Spellmann encompassed the values of LU

Spellmann Center being constructed back. Photo courtesy of Mary Ambler Archives.

Michael Sprague | The Legacy contributor

Featured Photo courtesy of Mary Ambler Archives

This story is part of the “Names that built LU” weekly series issued by The Legacy that has been profiling 28 campus buildings named after Lindenwood personnel.

Lindenwood has storied history that dates as far back as the 1820s. The earlier faces that shaped LU into the university it is today are now gone, but their impact still surrounds campus.

The names still carry a meaning, but the lasting efforts of so many presidents, faculty members and benefactors have been lost over the years.

Sibley, Niccolls, Eastlick; who exactly are these people? Here at the Legacy, we have identified 28 buildings named after Lindenwood personnel, past and present, that truly helped build the university. Each week over the course of the remaining academic year, The Legacy will outline each and every one of these names.

To start out the series, we chose arguably the most recognizable building on campus, as it plays a role in most students’ academic career.

Dennis Spellmann was the 19th president in LU’s history. Hired in 1990, Spellmann took the reigns of a university with around 2,100 enrolled students and an endowment estimated at $1.8 million.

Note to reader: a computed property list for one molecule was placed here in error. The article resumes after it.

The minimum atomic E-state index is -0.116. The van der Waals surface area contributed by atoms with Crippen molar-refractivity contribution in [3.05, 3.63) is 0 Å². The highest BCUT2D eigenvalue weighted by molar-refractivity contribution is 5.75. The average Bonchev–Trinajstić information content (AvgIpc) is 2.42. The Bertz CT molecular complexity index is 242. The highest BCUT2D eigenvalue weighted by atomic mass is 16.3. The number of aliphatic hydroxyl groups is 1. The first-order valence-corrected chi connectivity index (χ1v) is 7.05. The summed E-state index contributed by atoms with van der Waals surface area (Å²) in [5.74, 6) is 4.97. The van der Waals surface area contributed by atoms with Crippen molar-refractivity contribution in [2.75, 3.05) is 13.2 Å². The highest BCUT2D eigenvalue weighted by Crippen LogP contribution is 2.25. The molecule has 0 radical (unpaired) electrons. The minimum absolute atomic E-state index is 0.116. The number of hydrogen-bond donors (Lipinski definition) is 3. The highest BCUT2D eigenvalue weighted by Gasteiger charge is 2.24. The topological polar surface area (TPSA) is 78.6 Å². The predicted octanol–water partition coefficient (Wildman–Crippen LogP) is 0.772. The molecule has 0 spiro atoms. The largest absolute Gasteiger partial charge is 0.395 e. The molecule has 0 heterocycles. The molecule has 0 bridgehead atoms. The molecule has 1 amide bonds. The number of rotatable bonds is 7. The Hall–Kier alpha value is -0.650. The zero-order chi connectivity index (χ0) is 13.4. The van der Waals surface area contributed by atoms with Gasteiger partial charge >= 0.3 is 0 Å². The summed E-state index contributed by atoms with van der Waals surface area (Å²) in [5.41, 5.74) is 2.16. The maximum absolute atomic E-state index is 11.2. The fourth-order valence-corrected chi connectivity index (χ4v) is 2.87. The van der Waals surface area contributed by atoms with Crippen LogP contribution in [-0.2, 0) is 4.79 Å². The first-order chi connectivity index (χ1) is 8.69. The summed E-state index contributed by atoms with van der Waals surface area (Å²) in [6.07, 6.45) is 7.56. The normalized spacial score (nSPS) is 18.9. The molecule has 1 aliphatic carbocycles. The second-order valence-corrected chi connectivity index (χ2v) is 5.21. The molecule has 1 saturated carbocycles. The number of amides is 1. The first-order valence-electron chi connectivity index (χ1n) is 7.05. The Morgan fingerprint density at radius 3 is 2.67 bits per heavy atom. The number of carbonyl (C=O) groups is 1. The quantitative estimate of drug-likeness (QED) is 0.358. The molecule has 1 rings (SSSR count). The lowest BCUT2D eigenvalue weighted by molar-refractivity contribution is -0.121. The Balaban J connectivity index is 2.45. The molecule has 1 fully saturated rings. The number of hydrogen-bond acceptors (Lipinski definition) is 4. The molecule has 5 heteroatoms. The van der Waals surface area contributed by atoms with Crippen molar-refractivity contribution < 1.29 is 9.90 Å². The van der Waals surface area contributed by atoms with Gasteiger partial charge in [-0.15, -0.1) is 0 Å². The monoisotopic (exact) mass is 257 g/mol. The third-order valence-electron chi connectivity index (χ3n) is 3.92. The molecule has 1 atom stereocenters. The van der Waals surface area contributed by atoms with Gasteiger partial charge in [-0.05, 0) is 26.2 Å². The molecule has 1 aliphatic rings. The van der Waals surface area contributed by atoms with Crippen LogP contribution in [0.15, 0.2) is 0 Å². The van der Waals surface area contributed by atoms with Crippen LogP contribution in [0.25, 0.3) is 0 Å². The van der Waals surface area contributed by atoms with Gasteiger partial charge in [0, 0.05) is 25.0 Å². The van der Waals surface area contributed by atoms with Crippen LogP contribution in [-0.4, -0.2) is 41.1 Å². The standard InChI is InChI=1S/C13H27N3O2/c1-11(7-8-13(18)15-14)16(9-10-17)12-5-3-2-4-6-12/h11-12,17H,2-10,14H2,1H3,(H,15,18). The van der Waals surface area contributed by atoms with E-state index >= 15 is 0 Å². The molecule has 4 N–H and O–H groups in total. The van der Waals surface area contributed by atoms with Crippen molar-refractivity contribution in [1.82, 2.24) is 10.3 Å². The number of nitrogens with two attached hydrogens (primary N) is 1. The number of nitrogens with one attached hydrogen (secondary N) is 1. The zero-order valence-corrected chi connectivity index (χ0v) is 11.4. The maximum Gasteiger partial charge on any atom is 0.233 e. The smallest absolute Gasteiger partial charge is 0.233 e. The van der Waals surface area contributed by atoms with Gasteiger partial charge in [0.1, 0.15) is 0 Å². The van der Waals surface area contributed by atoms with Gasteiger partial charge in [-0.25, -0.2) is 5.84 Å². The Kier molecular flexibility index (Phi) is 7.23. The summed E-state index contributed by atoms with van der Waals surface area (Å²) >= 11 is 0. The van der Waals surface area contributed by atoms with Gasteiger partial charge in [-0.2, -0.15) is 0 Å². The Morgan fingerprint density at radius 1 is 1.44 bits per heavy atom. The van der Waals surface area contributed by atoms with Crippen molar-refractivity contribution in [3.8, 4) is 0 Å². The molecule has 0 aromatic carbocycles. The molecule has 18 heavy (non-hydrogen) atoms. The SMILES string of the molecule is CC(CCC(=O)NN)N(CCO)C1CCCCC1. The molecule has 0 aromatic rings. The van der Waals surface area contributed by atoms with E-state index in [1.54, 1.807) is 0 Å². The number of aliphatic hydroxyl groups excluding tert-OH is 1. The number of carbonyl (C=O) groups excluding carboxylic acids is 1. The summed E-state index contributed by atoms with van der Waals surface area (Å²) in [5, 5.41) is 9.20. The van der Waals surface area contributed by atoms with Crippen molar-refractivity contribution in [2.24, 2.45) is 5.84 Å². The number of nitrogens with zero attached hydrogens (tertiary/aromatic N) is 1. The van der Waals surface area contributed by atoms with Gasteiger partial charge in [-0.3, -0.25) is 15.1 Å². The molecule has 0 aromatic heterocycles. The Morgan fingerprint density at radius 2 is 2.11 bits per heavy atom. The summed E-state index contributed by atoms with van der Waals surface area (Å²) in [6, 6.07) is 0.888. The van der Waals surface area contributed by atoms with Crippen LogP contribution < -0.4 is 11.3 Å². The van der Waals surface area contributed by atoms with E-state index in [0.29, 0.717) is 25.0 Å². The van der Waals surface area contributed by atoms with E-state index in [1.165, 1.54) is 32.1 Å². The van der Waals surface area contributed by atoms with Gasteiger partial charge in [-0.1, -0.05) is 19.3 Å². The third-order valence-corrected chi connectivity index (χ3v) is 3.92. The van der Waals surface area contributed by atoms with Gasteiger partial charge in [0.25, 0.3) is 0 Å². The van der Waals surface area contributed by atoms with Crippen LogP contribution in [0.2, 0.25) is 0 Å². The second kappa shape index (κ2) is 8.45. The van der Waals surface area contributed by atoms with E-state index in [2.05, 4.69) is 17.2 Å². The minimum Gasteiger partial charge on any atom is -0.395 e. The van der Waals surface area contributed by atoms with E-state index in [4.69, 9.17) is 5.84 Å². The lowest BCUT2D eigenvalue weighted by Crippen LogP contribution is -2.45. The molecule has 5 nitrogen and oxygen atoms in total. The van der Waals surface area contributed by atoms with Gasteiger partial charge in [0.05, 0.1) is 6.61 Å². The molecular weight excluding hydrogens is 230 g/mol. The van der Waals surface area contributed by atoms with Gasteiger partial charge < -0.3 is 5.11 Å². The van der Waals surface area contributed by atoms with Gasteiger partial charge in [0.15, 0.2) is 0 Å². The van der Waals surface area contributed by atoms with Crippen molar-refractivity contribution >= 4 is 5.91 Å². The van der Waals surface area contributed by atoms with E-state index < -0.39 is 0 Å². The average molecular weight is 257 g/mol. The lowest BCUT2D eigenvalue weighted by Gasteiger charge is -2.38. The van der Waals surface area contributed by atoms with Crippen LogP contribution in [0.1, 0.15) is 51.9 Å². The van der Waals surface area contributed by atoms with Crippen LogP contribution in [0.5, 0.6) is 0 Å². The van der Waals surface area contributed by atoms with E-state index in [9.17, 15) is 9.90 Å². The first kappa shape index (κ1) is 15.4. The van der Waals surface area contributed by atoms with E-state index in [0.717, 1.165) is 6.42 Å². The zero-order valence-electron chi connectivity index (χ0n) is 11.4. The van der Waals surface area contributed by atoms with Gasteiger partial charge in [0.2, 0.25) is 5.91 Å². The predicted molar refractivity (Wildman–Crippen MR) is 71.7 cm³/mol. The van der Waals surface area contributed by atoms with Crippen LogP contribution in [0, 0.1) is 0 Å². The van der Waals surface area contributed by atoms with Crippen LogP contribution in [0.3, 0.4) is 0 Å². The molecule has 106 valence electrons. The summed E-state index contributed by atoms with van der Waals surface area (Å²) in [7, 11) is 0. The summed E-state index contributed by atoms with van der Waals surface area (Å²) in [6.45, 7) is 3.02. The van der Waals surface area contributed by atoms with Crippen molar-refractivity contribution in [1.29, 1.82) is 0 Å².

Dennis Spellmann in 1989. Photo courtesy of Mary Ambler Archives.
Dennis Spellmann in 1989. Photo courtesy of Mary Ambler Archives.

Over the course of his presidency through his death in August of 2006, Spellmann saw those numbers grow to over 3,400 resident students, an all-time high according to a university press release.

The university’s endowment skyrocketed under Spellmann’s watch, jumping to over $50 million in 2006. The current endowment is now estimated at over $130 million.

Spellmann’s impacted extended far beyond the St. Charles campus. He was actively involved in implementing satellite and sports programs that brought the universities total enrollment to over 15,000 the year following his death.

Spellmann was also an advocate of smaller classrooms, now a staple of LU’s academic.

The Heritage Campaign began in the late 90s and added two new dormitories and what came to be named “The Spellmann Center.” It was, at the time, the biggest construction project the campus had ever seen.

During Spellmann’s 16 years, nine campus building were erected, including the one named after him.

The Spellmann Center was designed as a multi-purpose student center, a one-stop-shop if you will, and home to the communications department among others.

As a leader dedicated to educating, Spellmann encompassed the values of LU, just as the building that lives on in his name does today.

 

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